Pick an index, any index.

Over at The Scholarly Kitchen, Philip Davis takes the ARL to task for comparing their serials expenditures with the Consumer Price Index:

By adopting the CPI as a general frame of reference, almost any industry that requires huge professional worker input will look like it is spiraling out of control. Perhaps this is the reason the ARL uses the Consumer Price Index as a reference for journal prices when it could have used the Higher Education Price Index, the Producer Price Index, or an index which more closely resembles professional knowledge production.
The CPI is an excellent tool for collective salary bargaining, for estimating who should be eligible for food stamps or free school lunches. It is a very bad tool for measuring the purchasing power of libraries or justifying a reinvention of the journal publication system.

Since I’ve just played around with updating the famous graph to which Davis takes exception, I thought I’d better take a closer look at the alternative indices he suggests.
From the Commonfund 2008 HEPI Report (pdf; linked from here) I extracted historical HEPI and CPI data from 1976 to 2003, and from the ARL stats interface at U Virginia I extracted the median values for serials expenditures (EXPSER), total salaries expenditures (TOTSAL) and total expenditures (TOTEXP) for the same period (it was limitations in the ARL data range that dictated the time period). I also extracted Producer Price Index data for “all commodities” (PPI ALL) over the same period from the Bureau of Labor Statistics. There are lots of choices for PPI data, but most of them don’t go back as far as 1976. (I did try a couple of industries that I thought required “huge professional worker input”, such as hospitals and book publishers, but the data weren’t available for all the years I wanted — and by eyeball it didn’t look as though they showed much greater increase than the all commodities index.)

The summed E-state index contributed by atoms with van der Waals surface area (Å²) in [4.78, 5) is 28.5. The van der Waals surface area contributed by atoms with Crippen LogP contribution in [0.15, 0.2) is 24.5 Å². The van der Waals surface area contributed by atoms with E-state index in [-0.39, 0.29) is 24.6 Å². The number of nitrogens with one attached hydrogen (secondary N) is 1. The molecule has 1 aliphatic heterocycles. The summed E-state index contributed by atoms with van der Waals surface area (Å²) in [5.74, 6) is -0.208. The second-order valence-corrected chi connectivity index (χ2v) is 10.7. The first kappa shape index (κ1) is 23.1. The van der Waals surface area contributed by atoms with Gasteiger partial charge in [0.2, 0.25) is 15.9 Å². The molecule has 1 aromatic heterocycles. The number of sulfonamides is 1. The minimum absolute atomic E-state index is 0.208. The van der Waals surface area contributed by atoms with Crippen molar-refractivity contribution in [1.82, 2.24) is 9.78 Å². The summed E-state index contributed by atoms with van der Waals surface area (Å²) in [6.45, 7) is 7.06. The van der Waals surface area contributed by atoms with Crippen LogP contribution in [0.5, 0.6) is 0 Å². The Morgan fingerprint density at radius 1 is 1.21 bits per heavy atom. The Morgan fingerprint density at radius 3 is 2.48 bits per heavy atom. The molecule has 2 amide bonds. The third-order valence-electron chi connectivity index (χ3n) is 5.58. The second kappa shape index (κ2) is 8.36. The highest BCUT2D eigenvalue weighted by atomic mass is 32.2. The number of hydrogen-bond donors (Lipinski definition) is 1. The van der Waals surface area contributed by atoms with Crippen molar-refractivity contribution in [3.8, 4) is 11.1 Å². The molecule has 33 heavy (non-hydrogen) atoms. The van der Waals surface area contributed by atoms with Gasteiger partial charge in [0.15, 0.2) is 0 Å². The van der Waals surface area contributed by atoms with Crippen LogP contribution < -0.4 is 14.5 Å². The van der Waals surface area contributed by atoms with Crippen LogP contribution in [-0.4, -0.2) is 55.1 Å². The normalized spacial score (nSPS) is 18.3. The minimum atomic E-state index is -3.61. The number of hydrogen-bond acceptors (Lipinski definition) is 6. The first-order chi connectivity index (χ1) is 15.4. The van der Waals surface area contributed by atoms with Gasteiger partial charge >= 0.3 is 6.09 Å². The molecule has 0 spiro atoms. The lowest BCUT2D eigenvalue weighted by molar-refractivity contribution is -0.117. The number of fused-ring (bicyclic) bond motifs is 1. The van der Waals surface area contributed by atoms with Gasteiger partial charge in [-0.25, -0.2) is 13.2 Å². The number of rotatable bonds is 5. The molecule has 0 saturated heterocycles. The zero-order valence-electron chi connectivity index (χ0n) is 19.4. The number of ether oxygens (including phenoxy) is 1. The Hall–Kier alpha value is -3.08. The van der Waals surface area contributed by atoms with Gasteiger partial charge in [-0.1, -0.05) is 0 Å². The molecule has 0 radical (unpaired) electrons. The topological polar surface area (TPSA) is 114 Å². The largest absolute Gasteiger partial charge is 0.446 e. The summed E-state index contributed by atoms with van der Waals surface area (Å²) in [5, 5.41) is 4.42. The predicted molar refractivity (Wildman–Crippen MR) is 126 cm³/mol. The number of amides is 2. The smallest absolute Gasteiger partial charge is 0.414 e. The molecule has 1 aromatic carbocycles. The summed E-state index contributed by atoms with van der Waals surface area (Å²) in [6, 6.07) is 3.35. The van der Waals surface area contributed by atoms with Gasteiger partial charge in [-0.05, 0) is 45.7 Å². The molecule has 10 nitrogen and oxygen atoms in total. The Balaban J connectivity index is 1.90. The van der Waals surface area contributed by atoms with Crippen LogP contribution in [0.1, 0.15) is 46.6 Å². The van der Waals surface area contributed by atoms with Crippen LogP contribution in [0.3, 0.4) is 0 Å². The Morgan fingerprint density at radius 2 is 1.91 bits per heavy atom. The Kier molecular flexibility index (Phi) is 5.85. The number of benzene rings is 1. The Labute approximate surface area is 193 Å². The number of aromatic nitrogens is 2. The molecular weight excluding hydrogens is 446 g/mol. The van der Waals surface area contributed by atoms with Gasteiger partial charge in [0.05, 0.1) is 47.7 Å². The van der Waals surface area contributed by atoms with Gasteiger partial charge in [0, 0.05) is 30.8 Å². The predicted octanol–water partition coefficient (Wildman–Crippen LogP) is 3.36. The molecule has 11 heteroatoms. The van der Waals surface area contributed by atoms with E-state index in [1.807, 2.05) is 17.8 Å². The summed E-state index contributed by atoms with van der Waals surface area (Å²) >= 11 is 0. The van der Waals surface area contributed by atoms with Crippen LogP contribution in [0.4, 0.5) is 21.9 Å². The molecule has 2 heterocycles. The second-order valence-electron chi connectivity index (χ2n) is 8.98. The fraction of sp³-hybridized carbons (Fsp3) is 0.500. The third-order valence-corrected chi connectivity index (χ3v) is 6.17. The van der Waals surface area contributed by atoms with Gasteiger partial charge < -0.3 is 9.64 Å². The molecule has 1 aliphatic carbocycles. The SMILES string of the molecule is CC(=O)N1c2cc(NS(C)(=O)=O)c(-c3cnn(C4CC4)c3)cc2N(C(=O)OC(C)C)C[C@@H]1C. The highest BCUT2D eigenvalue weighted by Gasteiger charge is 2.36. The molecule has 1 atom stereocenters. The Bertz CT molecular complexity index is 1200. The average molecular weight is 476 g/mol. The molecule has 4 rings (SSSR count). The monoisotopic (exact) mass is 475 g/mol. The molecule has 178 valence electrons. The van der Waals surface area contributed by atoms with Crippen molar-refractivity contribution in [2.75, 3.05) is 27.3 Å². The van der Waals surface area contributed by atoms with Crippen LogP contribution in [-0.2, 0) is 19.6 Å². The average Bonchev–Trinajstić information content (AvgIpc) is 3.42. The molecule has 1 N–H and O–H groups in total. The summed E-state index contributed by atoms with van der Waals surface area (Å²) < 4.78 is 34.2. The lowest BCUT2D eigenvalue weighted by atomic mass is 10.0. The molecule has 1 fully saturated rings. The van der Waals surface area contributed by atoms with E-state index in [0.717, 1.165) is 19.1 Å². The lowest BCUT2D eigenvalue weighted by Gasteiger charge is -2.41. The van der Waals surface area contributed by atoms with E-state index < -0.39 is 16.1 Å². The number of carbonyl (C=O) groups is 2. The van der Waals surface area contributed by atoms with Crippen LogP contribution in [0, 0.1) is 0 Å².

Plotting percent cumulative change against time we see:


There isn’t a lot of difference between the HEPI and the CPI, and the all commodities PPI index shows even less increase. Davis suggests that salaries, professional worker input, are at least part of the reason why the CPI is a poor choice for comparison with serials costs, but (to the extent that the HEPI is a better “professional worker weighted” measure) the data do not bear him out. Neither does his claim regarding librarian salaries fit the data I have to hand:

If we plotted academic librarian salaries against the CPI, we could claim that the profession was in crisis, that salary growth was unsustainable, and that the system was simply broken.

It’s clear from the data, though, that library salary expenditures have outstripped the HEPI and CPI, but not by as much as total expenses and not by nearly as much as serials costs.
Remember, too, that this is still only part of the story: “serials” includes a great many publications whose costs have not increased at the same rate as the scholarly literature. The Abridged Index Medicus data I got from EBSCO only cover 1990 onwards, so I reworked the comparison to include the AIM data:


I used the AIM data because comparison with a much larger data set, broken down by individual discipline, showed that the AIM data gave what looks like a reasonable “middle value” — and as you can see, scholarly journal price increases outstrip all others, including total serials, by a considerable margin.
Note also that there’s little difference between “total salaries” and “professional salaries” — the professional salary data series (SALPRF) only goes back to 1986, which is why I’ve included it in this second graph.
None of this is to say that the CPI is the ideal comparison index against which to measure increases in the cost of the scholarly literature. It seems from the comparisons above, though, that there’s not much difference for this particular purpose between the CPI and the HEPI. While I don’t have data for publishing industry salaries, library salaries hew fairly closely to the HEPI and to total library expenditures. It therefore doesn’t seem that salaries have much to do with the much-bruited discrepancy between “general cost of living/doing business/whatever” increases and the rise and rise of the cost of scholarly literature.
If you want the data I used, the spreadsheet is here.

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